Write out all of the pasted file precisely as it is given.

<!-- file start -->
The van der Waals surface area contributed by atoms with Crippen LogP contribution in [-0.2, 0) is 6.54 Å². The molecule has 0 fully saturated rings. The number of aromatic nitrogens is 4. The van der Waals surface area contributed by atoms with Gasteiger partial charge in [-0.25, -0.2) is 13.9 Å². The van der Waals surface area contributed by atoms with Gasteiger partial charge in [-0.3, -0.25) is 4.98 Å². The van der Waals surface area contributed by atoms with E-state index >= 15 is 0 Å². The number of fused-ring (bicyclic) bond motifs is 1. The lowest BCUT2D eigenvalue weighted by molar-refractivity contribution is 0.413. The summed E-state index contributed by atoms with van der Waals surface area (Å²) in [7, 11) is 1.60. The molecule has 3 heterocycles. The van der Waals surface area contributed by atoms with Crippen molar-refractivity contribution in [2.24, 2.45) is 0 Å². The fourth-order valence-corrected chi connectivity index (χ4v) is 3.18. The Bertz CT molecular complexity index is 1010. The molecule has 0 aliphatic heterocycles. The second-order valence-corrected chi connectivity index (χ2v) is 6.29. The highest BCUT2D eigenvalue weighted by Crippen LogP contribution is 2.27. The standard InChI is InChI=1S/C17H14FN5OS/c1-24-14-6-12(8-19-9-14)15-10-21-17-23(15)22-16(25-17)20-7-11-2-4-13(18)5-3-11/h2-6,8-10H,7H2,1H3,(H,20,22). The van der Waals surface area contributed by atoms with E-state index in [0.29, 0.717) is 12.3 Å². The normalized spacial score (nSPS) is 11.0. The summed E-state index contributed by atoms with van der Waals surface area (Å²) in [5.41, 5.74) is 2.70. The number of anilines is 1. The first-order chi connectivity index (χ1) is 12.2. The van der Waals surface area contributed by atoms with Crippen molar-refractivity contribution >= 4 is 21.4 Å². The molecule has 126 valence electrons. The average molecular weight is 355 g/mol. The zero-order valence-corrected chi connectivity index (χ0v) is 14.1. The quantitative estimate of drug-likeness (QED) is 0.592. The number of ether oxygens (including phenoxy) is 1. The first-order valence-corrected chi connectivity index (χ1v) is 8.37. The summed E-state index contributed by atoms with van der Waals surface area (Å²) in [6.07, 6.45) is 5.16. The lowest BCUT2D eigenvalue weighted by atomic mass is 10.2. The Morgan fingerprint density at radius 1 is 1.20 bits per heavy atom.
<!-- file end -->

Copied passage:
The van der Waals surface area contributed by atoms with Crippen LogP contribution in [-0.2, 0) is 6.54 Å². The molecule has 0 fully saturated rings. The number of aromatic nitrogens is 4. The van der Waals surface area contributed by atoms with Gasteiger partial charge in [-0.25, -0.2) is 13.9 Å². The van der Waals surface area contributed by atoms with Gasteiger partial charge in [-0.3, -0.25) is 4.98 Å². The van der Waals surface area contributed by atoms with E-state index >= 15 is 0 Å². The number of fused-ring (bicyclic) bond motifs is 1. The lowest BCUT2D eigenvalue weighted by molar-refractivity contribution is 0.413. The summed E-state index contributed by atoms with van der Waals surface area (Å²) in [7, 11) is 1.60. The molecule has 3 heterocycles. The van der Waals surface area contributed by atoms with Crippen molar-refractivity contribution in [2.24, 2.45) is 0 Å². The fourth-order valence-corrected chi connectivity index (χ4v) is 3.18. The Bertz CT molecular complexity index is 1010. The molecule has 0 aliphatic heterocycles. The second-order valence-corrected chi connectivity index (χ2v) is 6.29. The highest BCUT2D eigenvalue weighted by Crippen LogP contribution is 2.27. The standard InChI is InChI=1S/C17H14FN5OS/c1-24-14-6-12(8-19-9-14)15-10-21-17-23(15)22-16(25-17)20-7-11-2-4-13(18)5-3-11/h2-6,8-10H,7H2,1H3,(H,20,22). The van der Waals surface area contributed by atoms with E-state index in [0.29, 0.717) is 12.3 Å². The normalized spacial score (nSPS) is 11.0. The summed E-state index contributed by atoms with van der Waals surface area (Å²) in [5.41, 5.74) is 2.70. The number of anilines is 1. The first-order chi connectivity index (χ1) is 12.2. The van der Waals surface area contributed by atoms with Crippen molar-refractivity contribution >= 4 is 21.4 Å². The molecule has 126 valence electrons. The average molecular weight is 355 g/mol. The zero-order valence-corrected chi connectivity index (χ0v) is 14.1. The quantitative estimate of drug-likeness (QED) is 0.592. The number of ether oxygens (including phenoxy) is 1. The first-order valence-corrected chi connectivity index (χ1v) is 8.37. The summed E-state index contributed by atoms with van der Waals surface area (Å²) in [6.07, 6.45) is 5.16. The lowest BCUT2D eigenvalue weighted by atomic mass is 10.2. The Morgan fingerprint density at radius 1 is 1.20 bits per heavy atom.